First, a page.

The Malaysian Phil­har­monic Youth Orches­tra (MPYO) cel­e­brates its 10th an­niver­sary with a se­ries of con­certs at De­wan Fil­har­monik Petronas until June. speaks to past and cur­rent mem­bers

New Straits Times - - News -

UN­DER the skilled ba­ton of con­duc­tor Nao­hisa Fu­ru­sawa, the first of the Malaysian Phil­har­monic Youth Orches­tra’s (MPYO) 10th an­niver­sary con­certs got off to a great start last week­end when the MPYO joined forces with the Hong Kong Chil­dren’s Sym­phony Orches­tra.

They per­formed two fes­tive over­tures by Shostakovich and Brahms, as well as Dovrak’s Sym­phony No 8.

Vi­o­lin­ist and MPYO mu­si­cian An­drea Sim, 21, and alumni mem­ber Mohd Mus­taqim Ab­dul­lah, 33, who played the trom­bone, were part of the 96-strong orches­tra for its an­niver­sary con­cert se­ries to­gether with the Malaysian Phil­har­monic Orches­tra (MPO).

The se­ries in­cluded Haydn’s Sym­phony No 104, Dvo­rak’s Ser­e­nade for String and Beethoven’s Sym­phony No 9.

Sim, who is pur­su­ing a bach­e­lor’s de­gree in clas­si­cal mu­sic at UCSI Univer­sity, stud­ied for two years at the Prayner Con­ser­va­tory of Mu­sic and Dra­matic Arts in Vi­enna be­fore join­ing the MPYO.

“Even af­ter my ex­pe­ri­ence in Vi­enna, I have learnt so much more af­ter join­ing MPYO.

“In an orches­tra, you have a chance to make mu­sic as a col­lec­tive ensem­ble.

“When I first joined the MPYO, I was ex­cited be­cause I was first vi­olin. I was dev­as­tated when I was sec­ond vi­olin in the next camp.

“How­ever, it was a valu­able les­son in how it was to play in any part in the orches­tra be­cause no matter what part you play, ev­ery part is im­por­tant and has a ‘voice’.”

Sim showed in­ter­est in play­ing the vi­olin at 2, but only picked it up when she turned 12.

Mus­taqim, who teaches brass in­stru­ments at Univer­siti Pen­didikan Sul­tan Idris in Tan­jung Malim, Perak and in­ter­na­tional schools in Kuala Lumpur, said he was pleased that his stu­dents were play­ing in the MPYO orches­tra as well.

He said his ex­pe­ri­ence as a mem­ber of the MPYO helped to raise the level of his tech­ni­cal play­ing and mu­sic skills by leaps and bounds.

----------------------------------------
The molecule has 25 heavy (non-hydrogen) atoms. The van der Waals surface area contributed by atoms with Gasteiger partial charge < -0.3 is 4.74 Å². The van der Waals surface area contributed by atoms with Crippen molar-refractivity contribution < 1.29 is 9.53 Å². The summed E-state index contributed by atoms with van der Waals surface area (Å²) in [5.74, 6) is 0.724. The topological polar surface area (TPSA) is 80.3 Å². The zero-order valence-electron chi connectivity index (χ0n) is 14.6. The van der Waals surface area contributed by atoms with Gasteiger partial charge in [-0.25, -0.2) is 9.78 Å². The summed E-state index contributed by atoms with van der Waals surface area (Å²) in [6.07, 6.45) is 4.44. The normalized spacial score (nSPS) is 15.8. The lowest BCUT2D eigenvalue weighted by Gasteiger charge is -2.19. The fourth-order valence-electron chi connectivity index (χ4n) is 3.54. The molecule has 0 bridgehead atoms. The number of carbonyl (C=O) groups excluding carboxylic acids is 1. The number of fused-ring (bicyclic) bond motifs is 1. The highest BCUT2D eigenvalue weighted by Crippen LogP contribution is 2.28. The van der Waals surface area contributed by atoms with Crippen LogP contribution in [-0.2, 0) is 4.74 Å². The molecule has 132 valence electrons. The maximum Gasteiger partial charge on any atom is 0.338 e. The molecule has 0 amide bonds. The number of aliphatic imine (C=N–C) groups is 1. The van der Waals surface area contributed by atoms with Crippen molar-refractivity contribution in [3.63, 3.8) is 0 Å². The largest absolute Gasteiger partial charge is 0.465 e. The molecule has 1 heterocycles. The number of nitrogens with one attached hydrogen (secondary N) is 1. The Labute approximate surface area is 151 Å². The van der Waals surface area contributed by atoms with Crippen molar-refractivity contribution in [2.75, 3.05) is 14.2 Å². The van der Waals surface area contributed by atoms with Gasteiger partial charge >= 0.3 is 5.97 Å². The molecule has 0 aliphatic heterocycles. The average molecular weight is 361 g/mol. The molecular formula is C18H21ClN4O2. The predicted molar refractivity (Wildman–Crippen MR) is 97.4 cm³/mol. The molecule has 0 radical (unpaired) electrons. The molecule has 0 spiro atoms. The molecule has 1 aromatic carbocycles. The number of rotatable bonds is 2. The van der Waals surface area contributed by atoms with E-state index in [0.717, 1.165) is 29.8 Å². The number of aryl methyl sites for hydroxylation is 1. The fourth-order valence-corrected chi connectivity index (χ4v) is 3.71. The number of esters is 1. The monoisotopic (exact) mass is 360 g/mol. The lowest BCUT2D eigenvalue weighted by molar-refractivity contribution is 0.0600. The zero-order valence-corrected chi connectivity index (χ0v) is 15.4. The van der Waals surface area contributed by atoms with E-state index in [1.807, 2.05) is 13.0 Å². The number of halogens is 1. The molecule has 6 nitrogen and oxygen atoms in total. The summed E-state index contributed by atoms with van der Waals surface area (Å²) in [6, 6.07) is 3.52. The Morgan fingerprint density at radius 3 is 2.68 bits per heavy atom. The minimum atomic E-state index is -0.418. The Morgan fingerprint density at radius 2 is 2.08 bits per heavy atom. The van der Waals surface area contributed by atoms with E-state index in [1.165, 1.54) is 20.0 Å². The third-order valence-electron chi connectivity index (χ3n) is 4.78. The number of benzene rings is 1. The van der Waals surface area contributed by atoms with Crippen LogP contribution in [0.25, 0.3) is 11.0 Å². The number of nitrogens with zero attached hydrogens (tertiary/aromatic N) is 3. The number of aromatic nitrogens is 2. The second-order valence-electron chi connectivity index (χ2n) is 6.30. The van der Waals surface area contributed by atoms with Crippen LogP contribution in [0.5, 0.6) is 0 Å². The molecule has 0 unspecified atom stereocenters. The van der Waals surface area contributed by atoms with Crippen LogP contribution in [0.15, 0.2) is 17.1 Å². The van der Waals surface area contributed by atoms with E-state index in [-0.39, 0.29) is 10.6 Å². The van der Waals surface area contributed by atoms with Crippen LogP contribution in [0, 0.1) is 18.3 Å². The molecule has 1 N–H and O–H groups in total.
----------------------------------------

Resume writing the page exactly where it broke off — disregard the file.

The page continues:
“Be­ing with MPYO has im­proved my skills tremen­dously.

“The in­put from the ses­sions with the MPO team and vis­it­ing con­duc­tors was in­valu­able.

“They would take a lot of ef­fort and time to ar­tic­u­late how to play mu­sic com­po­si­tions, which was re­ally great.”

Mus­taqim is pur­su­ing a mas­ter’s de­gree to no­tate tra­di­tional Asli mu­sic on the trom­bone at UPSI.

“In Asli mu­sic, there is a lot of blend­ing mu­sic and quar­ter tones, which I am start­ing to learn,” he said.

MPYO head Ah­mad Muriz Che Rose, who also con­ducts MPO and MPYO, said that when­ever mu­si­cians played to­gether in an orches­tra, they formed a “sym­bi­otic” re­la­tion­ship.

“They are part of the puz­zle where they rely on each other. Af­ter a while, the mu­si­cians be­gin to ap­pre­ci­ate each other’s in­stru­ments.

“It is the high­est level of col­lab­o­ra­tion be­cause they get to un­der­stand the con­cepts of ensem­ble-play­ing where they can­not be even one mil­lisec­ond later than the oth­ers.

“Ev­ery note must be played in uni­son to cre­ate one glo­ri­ous sound.”

Muriz said MPYO gave its de­but con­cert at De­wan Fil­har­monik Petronas on Aug 25, 2007,

(From Left) An­drea Sim, MPYO con­duc­tor Ah­mad Muriz Che Rose and Mohd Mus­taqim Ab­dul­lah.

MPYO’s suc­cess has proven that we have done some­thing right. We are on the right path of nur­tur­ing young mu­si­cians in Malaysia.

af­ter un­der­go­ing in­ten­sive train­ing un­der its then prin­ci­pal con­duc­tor Kevin Field.

As part of the an­niver­sary cel­e­bra­tions this year, Field will re­turn to con­duct MPYO in a re­union con­cert on Aug 25.

“When we started in 2006, we be­gan with drill ex­er­cises to chal­lenge their ex­per­tise lev­els.

“We pushed the bound­aries with what the mu­si­cians had. Af­ter

10 years, we can see that the MPYO is able to play mu­sic meant for older, more ex­pe­ri­enced or­ches­tras.

“MPYO’s suc­cess has proven that we have done some­thing right.

“We are on the right path of nur­tur­ing young mu­si­cians in Malaysia,” he said, adding that MPYO mem­bers were aged be­tween 9 and 28.

Over the years, he said, sev­eral mem­bers of MPYO had moved on to ca­reers as fully-fledged pro­fes­sional mu­si­cians with or­ches­tras, in­clud­ing Orkestra Ra­dio Tele­visyen Malaysia, Orkestra Kuala Lumpur, Orkestra Sim­foni Ke­bangsaan and the Asian Youth Orches­tra.

For a list of the MPYO’s an­niver­sary con­certs, visit

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